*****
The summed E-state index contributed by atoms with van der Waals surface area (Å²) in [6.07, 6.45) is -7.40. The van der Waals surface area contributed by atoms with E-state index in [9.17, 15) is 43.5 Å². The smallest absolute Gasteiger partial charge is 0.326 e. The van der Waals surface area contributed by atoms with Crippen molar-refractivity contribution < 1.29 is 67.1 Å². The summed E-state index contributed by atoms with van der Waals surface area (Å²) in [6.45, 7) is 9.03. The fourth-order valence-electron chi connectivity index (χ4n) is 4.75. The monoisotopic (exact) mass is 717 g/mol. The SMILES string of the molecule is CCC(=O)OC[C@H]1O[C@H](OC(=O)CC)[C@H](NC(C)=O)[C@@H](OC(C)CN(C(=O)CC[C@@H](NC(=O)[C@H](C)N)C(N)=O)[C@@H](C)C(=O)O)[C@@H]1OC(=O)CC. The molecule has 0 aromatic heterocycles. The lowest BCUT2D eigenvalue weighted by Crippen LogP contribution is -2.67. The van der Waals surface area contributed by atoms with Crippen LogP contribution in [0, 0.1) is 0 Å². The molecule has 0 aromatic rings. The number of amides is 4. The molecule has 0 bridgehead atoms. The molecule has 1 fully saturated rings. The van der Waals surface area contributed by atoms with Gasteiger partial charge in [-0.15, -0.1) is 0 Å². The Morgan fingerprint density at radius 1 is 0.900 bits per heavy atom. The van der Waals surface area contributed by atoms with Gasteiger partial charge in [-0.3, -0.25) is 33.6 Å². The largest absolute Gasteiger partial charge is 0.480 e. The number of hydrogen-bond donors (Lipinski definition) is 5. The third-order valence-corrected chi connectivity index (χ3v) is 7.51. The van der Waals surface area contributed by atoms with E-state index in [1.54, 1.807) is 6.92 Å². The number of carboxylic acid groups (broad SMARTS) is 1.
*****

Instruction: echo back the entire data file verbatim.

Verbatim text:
The summed E-state index contributed by atoms with van der Waals surface area (Å²) in [6.07, 6.45) is -7.40. The van der Waals surface area contributed by atoms with E-state index in [9.17, 15) is 43.5 Å². The smallest absolute Gasteiger partial charge is 0.326 e. The van der Waals surface area contributed by atoms with Crippen molar-refractivity contribution < 1.29 is 67.1 Å². The summed E-state index contributed by atoms with van der Waals surface area (Å²) in [6.45, 7) is 9.03. The fourth-order valence-electron chi connectivity index (χ4n) is 4.75. The monoisotopic (exact) mass is 717 g/mol. The SMILES string of the molecule is CCC(=O)OC[C@H]1O[C@H](OC(=O)CC)[C@H](NC(C)=O)[C@@H](OC(C)CN(C(=O)CC[C@@H](NC(=O)[C@H](C)N)C(N)=O)[C@@H](C)C(=O)O)[C@@H]1OC(=O)CC. The molecule has 0 aromatic heterocycles. The lowest BCUT2D eigenvalue weighted by Crippen LogP contribution is -2.67. The van der Waals surface area contributed by atoms with Crippen LogP contribution in [0, 0.1) is 0 Å². The molecule has 0 aromatic rings. The number of amides is 4. The molecule has 0 bridgehead atoms. The molecule has 1 fully saturated rings. The van der Waals surface area contributed by atoms with Gasteiger partial charge in [-0.15, -0.1) is 0 Å². The Morgan fingerprint density at radius 1 is 0.900 bits per heavy atom. The van der Waals surface area contributed by atoms with Gasteiger partial charge in [-0.3, -0.25) is 33.6 Å². The largest absolute Gasteiger partial charge is 0.480 e. The number of hydrogen-bond donors (Lipinski definition) is 5. The third-order valence-corrected chi connectivity index (χ3v) is 7.51. The van der Waals surface area contributed by atoms with E-state index in [1.54, 1.807) is 6.92 Å². The number of carboxylic acid groups (broad SMARTS) is 1.